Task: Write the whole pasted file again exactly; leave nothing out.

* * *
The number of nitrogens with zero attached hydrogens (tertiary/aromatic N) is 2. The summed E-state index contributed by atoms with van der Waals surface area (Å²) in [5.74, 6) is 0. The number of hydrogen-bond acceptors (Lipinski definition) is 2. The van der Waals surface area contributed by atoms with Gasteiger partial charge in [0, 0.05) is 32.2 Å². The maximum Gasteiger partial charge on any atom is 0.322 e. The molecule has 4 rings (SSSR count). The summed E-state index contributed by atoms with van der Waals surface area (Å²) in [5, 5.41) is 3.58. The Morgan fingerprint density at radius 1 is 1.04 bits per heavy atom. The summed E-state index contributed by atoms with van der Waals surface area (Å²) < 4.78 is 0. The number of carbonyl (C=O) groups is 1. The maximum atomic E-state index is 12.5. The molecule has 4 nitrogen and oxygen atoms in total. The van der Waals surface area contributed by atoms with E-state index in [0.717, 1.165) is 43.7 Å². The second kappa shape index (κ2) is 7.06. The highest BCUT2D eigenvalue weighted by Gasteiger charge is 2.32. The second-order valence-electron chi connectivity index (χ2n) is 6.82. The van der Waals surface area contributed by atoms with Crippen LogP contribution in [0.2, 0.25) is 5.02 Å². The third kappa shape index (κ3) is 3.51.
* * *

The number of nitrogens with zero attached hydrogens (tertiary/aromatic N) is 2. The summed E-state index contributed by atoms with van der Waals surface area (Å²) in [5.74, 6) is 0. The number of hydrogen-bond acceptors (Lipinski definition) is 2. The van der Waals surface area contributed by atoms with Gasteiger partial charge in [0, 0.05) is 32.2 Å². The maximum Gasteiger partial charge on any atom is 0.322 e. The molecule has 4 rings (SSSR count). The summed E-state index contributed by atoms with van der Waals surface area (Å²) in [5, 5.41) is 3.58. The Morgan fingerprint density at radius 1 is 1.04 bits per heavy atom. The summed E-state index contributed by atoms with van der Waals surface area (Å²) < 4.78 is 0. The number of carbonyl (C=O) groups is 1. The maximum atomic E-state index is 12.5. The molecule has 4 nitrogen and oxygen atoms in total. The van der Waals surface area contributed by atoms with E-state index in [0.717, 1.165) is 43.7 Å². The second kappa shape index (κ2) is 7.06. The highest BCUT2D eigenvalue weighted by Gasteiger charge is 2.32. The second-order valence-electron chi connectivity index (χ2n) is 6.82. The van der Waals surface area contributed by atoms with Crippen LogP contribution in [0.2, 0.25) is 5.02 Å². The third kappa shape index (κ3) is 3.51.